Iranian officials have accused both the U.S. and Israel of launching the malware attack. Israeli officials admitted once testing Stuxnet, which appeared in the wild in a different form as early as two years before the customized version was found to be attacking Bashehr.
The U.S. has never admitted any involvement with the virus. Both countries have denied being behind either Stuxnet or Duqu – a virus discovered in Iran in November as a possible next-generation version of Stuxnet, though one designed to steal data from industrial-control systems rather than take over and degrade their operation, as was Stuxnet.
Iranian officials claimed Israel's Mossad, the CIA and the British MI6 spy agencies are behind a series of "terrorism" attacks on targets related to the nuclear effort, including the murder of three other nuclear scientists since 2010.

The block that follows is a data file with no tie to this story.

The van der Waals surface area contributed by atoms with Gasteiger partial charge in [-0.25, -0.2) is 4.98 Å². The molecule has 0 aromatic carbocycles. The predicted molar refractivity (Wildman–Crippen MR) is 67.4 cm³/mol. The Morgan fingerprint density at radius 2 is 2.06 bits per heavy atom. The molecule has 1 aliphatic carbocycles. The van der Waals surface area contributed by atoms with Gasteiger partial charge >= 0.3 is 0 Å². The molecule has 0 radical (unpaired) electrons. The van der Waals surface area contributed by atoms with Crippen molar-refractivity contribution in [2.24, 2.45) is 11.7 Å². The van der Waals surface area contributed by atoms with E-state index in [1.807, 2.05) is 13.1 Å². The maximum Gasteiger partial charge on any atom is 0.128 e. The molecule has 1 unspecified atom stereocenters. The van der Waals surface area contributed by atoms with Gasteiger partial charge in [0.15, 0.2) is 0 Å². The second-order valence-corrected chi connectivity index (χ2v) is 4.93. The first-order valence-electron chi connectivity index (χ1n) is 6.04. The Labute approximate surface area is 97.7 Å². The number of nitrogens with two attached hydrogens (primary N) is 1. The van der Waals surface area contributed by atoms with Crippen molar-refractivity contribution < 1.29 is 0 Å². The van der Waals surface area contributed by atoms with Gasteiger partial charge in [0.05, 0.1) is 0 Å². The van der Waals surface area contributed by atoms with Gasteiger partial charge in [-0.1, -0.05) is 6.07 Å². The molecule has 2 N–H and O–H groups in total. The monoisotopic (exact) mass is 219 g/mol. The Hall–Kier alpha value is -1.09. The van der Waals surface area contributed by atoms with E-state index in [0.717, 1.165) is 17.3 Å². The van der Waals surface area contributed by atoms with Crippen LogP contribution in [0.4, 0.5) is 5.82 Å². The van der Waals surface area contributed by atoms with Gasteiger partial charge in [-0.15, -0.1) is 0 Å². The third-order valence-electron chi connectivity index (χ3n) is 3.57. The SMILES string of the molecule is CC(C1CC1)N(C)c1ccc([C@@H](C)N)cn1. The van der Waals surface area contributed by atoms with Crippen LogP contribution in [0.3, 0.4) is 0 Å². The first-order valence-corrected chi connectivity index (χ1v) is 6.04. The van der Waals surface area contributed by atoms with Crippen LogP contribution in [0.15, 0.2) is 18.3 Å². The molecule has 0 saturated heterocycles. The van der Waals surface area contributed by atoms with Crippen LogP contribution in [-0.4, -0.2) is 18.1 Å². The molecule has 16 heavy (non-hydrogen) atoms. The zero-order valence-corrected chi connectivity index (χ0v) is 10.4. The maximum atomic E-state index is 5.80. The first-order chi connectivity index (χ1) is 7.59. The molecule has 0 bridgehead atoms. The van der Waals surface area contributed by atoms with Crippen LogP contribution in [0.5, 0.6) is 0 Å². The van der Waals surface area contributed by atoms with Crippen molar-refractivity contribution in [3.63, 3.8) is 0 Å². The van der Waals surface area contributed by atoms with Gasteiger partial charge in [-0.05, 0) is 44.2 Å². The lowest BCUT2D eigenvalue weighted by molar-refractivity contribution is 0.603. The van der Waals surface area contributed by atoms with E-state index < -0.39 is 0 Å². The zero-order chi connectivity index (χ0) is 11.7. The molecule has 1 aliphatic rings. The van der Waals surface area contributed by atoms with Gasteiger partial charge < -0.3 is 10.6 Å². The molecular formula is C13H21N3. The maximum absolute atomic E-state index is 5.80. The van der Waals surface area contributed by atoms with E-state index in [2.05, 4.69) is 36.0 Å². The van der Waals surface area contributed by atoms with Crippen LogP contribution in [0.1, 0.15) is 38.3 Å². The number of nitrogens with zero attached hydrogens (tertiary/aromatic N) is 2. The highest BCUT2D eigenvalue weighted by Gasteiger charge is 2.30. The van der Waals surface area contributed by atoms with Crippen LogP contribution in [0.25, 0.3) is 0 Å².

Yesterday Israel's chief military commander told an Israeli parliamentary council 2012 would be a "critical year" for Iran, largely due to "things that happen to it unnaturally," according to the Associated Press.
Security experts predict the number of cyberattacks and cyberespionage incidents will skyrocket in 2012, even independent of the Iran conflict.
Iranian security official Safar Ali Baratloo was quoted in Iran's news service as saying the attack on Rohan was the work of Israelis.
"The magnetic bomb is of the same types already used to assassinate our scientists," according to AP.
A similar attack in Jan, 2010 killed Tehran University physics professor and nuclear-material refinement expert Masoud Ali Mohammadi in Tehran. In November, 2010 two simultaneous bomb attacks killed one nuclear scientist and wounded another, who was subsequently appointed head of Iran's atomic agency.